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Powder Coating Explained
What is powder coating?
The main difference between conventional painting and powder coating is that powder coating does not require any solvent. The paint is not liquid. Instead, a free-flowing dry powder is used.
The powder is first applied using an electrostatic process. Then the part is heated to make the powder flow and create a uniform coating.
Powder coating is mainly used for coating of metals, e.g. steel and aluminum, and is widely chosen for automobiles, motorcycles and bicycle parts.
Powder coating creates a hard finish that is tougher than that resulting from liquid coatings and produces thicker coatings without running or sagging. Also, some effects which are hard or even impossible to achieve with regular coating processes are easily accomplished with powder coating.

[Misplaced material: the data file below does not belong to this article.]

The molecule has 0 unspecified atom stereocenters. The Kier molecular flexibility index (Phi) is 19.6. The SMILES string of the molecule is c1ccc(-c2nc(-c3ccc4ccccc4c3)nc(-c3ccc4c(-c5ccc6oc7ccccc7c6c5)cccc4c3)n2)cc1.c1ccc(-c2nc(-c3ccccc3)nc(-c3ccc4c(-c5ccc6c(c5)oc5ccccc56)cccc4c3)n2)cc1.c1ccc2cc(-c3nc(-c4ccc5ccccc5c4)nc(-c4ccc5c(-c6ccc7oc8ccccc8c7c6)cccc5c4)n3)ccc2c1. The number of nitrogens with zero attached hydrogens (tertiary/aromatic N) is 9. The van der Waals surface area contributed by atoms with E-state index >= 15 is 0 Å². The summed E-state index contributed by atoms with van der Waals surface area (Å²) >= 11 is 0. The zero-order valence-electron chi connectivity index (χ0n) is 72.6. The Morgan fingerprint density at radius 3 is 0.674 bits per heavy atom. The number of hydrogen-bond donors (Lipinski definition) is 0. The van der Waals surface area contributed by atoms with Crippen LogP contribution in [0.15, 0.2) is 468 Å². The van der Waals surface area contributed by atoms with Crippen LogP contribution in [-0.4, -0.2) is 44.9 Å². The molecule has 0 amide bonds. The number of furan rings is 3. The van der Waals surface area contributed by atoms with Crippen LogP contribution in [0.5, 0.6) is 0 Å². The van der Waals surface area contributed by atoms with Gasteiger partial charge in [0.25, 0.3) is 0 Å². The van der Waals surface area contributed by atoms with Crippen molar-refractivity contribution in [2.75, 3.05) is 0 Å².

The powder coating process
(involving three basic steps)
  • Preparing the part for powder coating
  • The part to be powder coated needs to be free of oil, grease, dirt, metal oxides, welding scales and other contaminants. It can be cleaned chemically by either submersing the part or spraying it with a solution, or mechanically by sandblasting or similar abrasive methods.
  • Applying the powder
  • When the part has been cleaned, the powder coating is applied using an
    electrostatic spray gun. The gun gives the powder a positive charge, which
    accellerates it to the grounded metal part and makes it cling to it.
  • Curing the powder coat
  • After spraying, the part is heated for a few minutes in a convection or infrared
    cure oven to melt the powder into a uniform film, and then cooled to harden the coat.
    Environmental advantages of powder coating
    The powder coating process is easy on the environment, because powder coatings emit none or only very few volatile organic compounds and produce less hazardous waste. Unlike liquid paint, the overspray in the powder coating process can be reclaimed and used again.